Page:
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If you have been stopping by Big Blue View regularly throughout the off-season you know that there is a huge difference of opinion among New York Giants fans about the running back position.
- Should they postpone looking for defensive help and grab Clemson's big-plat threat C.J. Spiller if he is there for them in the first round of the upcoming draft?
- If they pass on Spiller, or don't get a shot at him, how early is too early to grab a running back in the draft?
- Can any of the backs on the Giants roster, including Brandon Jacobs, stay healthy and carry the load as the featured back?
- Has Jacobs begun the inevitable slide all big-time running backs eventually endure? If so, should the Giants look for a power runner who might eventually replace him?
With all of that in mind I have recently added some running backs to the Daily NFL Draft Prospect Profile series. Today, I will add another one.
Auburn's Ben Tate is not a Spiller/Jahvid Best breakaway home-run hitter. He is a 5-foot-11, 220-pound between-the-tackles power back. Might be an intriguing mid-round option, especially as a short-yardage back.
Let's take a closer look.
Ben Tate Scouting Reports
From Draft Countdown.
Very good size and bulk ... Decisive, powerful, downhill runner ... Has a little wiggle in the hole ... Good receiver out of the backfield ... Does not have great vision or instincts ... Lacks explosion ... Isn't very shifty or elusive ... Struggles to get outside and turn the corner ... Not a big play threat.
Intriguing prospect with a nice blend of triangle numbers ... Finally began to live up to his potential as a senior, enjoying the best season of his career and giving his stock a big boost in the process ... Best football may still lie ahead.
From SB Nation's Mocking The Draft.
Tate is at his best when he can work between the tackles. He's a downhill runner who moves with authority.
When you evaluate Tate, throw out his stats. He went from being in a pro-style offense to a spread in his junior and senior seasons. He fits best in an I-formation where he can use his vision and power.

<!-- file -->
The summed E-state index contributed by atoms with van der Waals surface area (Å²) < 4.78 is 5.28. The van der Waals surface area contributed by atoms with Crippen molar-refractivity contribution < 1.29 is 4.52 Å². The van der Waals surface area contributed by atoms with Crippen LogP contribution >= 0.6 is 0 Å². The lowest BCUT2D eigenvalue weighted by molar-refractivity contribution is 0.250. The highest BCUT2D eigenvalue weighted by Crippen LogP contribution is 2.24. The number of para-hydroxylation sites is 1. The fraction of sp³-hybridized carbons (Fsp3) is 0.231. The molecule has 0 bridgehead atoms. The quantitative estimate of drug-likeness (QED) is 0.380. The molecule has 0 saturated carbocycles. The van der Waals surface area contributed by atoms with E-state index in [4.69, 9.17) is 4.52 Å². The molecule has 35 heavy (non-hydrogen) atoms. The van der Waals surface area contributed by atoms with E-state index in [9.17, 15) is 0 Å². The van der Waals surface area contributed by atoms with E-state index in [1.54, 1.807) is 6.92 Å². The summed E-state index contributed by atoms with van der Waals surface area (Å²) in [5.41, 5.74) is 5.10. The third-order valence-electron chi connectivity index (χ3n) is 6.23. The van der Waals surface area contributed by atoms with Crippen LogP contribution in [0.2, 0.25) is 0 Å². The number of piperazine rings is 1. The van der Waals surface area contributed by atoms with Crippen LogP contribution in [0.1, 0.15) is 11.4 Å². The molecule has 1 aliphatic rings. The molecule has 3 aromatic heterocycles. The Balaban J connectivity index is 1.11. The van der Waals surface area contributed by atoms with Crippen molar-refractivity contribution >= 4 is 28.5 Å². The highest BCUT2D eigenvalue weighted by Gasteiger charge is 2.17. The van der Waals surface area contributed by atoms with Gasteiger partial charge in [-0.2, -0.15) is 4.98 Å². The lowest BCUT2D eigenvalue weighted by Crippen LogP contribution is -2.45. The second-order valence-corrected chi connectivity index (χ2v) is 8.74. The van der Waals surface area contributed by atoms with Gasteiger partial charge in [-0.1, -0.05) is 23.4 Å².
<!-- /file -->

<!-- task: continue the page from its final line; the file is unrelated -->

Tate may not have the best speed, but he's an effective player who knows how to gain extra yards after contact.
Tate is a hard-nosed runner that does not spend much time dancing around in the backfield. He likes to stick his foot in the ground and hit the hole at the first sign of a running lane opening up. He is a downhill runner that will veer off course as he gets through the hole but is not going to make a lot of people miss once he gets through the hole unless he can just outrun them. He had been considered a bit of an underachiever in the past but came through with a big senior season to raise his status going into this draft.
Why Tate fits with the Giants
Whether or not you believe Jacobs can re-capture his 2007 and 2008 form, the Giants might need to begin thinking about the day when someone other than Jacobs is needed to pound away for tough yards inside. Besides, even with the 265-pound Jacobs the Giants were not very good in short-yardage in 2009. Maybe Tate initially finds a role as a short-yardage back.
Why the Giants should pass
Gartrell Johnson. Tate sounds an awful lot like Johnson -- powerful between the tackles runner who can get the tough yards but lacks elite breakaway speed. If the Giants really like Johnson it would seem a bit redundant to bring a player with similar type skills.
(E-mail Ed at email@example.com. Follow Big Blue View on Twitter.)